Here are some takeaways from the day, which especially need to be taken into account on event day:
Remember to take into account the distance to the start line, and whatever distance you need to do after the finish. I’m looking into booking a hotel before and after RideLondon Essex 100 to save the hassle of the extra kms before and after.
Try to minimise stopping in order to keep on track time-wise. I also found that later into the ride, my legs would take a few moments to warm up again and get into a rhythm so stopping became detrimental. RideLondon Essex 100 has an 8.5 hour cut off, where all riders need to be done by 6pm.
Pack ‘proper’ food for long rides. After a while, gels, chocolate and flapjack just don’t cut it. Reading back on my long ride posts I see I was smart enough to take a tuna and sweetcorn bagel, which sounds like a good plan.
Always pack a musette – they come in super handy for stowing a jacket when you get too warm or in my case, a cinnamon bun for the ride home / later. Jade, who I rode with, had this one which comes with a stabilising strap to keep it secure when riding. Also can’t recommend this bar bag enough; it fit’s all my snacks, my lock, light windproof jacket and so much more!
When I do sit down to eat my meal, if I need to get back on the bike I try to ensure I don’t overeat to the point that cycling will be uncomfortable or that I’ll feel tired.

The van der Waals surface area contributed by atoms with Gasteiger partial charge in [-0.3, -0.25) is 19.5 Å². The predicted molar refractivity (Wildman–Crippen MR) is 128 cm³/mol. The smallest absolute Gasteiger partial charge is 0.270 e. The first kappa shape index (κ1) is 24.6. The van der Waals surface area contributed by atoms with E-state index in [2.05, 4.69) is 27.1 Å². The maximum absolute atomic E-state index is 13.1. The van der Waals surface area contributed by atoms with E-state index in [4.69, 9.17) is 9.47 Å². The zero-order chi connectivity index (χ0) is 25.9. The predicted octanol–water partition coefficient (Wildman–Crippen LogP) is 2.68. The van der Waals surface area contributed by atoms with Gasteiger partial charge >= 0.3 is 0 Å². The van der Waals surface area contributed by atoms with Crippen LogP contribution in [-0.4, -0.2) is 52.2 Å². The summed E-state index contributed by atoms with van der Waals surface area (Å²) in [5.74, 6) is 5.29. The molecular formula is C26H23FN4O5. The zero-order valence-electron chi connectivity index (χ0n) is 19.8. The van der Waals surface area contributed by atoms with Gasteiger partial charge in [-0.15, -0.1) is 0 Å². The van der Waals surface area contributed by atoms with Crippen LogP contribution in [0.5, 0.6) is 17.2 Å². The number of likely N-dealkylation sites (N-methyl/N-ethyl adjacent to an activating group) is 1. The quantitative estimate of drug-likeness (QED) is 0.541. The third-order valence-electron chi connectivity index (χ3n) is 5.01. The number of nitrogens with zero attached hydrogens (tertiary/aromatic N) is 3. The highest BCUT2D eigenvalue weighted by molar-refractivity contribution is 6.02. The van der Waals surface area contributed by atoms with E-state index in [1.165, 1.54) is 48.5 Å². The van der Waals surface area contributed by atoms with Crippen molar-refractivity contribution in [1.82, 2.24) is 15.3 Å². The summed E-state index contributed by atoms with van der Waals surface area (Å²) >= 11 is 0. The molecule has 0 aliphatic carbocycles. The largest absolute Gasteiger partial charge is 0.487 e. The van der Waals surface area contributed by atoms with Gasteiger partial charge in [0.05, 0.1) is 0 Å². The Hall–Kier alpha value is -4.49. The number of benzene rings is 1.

Post Ride Recovery
Once I made it home, the only thing on my mind was a shower, food and bed. Let the recovery begin!
The question about post ride / event recovery actually came up in the Beyond CC community not long ago. One of our community members asked “How can you ensure that you stay strong while recovering after an intense event?”.
Coach Alison shared that your post event recovery is pretty much the same as recovery after a long weekend ride. Ideally, you’ll want to stretch as soon as you finish your ride, rehydrate (and continue to replace electrolytes if needed) and immediately start consuming proteins and carbohydrates. You can buy recovery shakes for convenience, if away from home.
The following day, get on the foam roller for some active recovery and / or get on your bike (indoors or out) for an easy recovery spin. You still need to keep active post event; take it easy for a couple of days then get back into your normal routine.
I second what Coach Alison shared above, in addition to (always) getting the best quality sleep that you can. Magnesium spray / tablets help with both muscle recovery and sleep too, so that’s a bonus.
Well, now that ride is in the bag, it’s onto the next one. My next long ride is planned to be taking on part of the RideLondon Essex route, which is crucial at this point. Although RideLondon Essex “only” has about 1200m of elevation, London to Windsor and back again was flat as a pancake in comparison.
Looks like hill training is on the cards!
Have you ridden London to Windsor before?! Any route tips to share?!]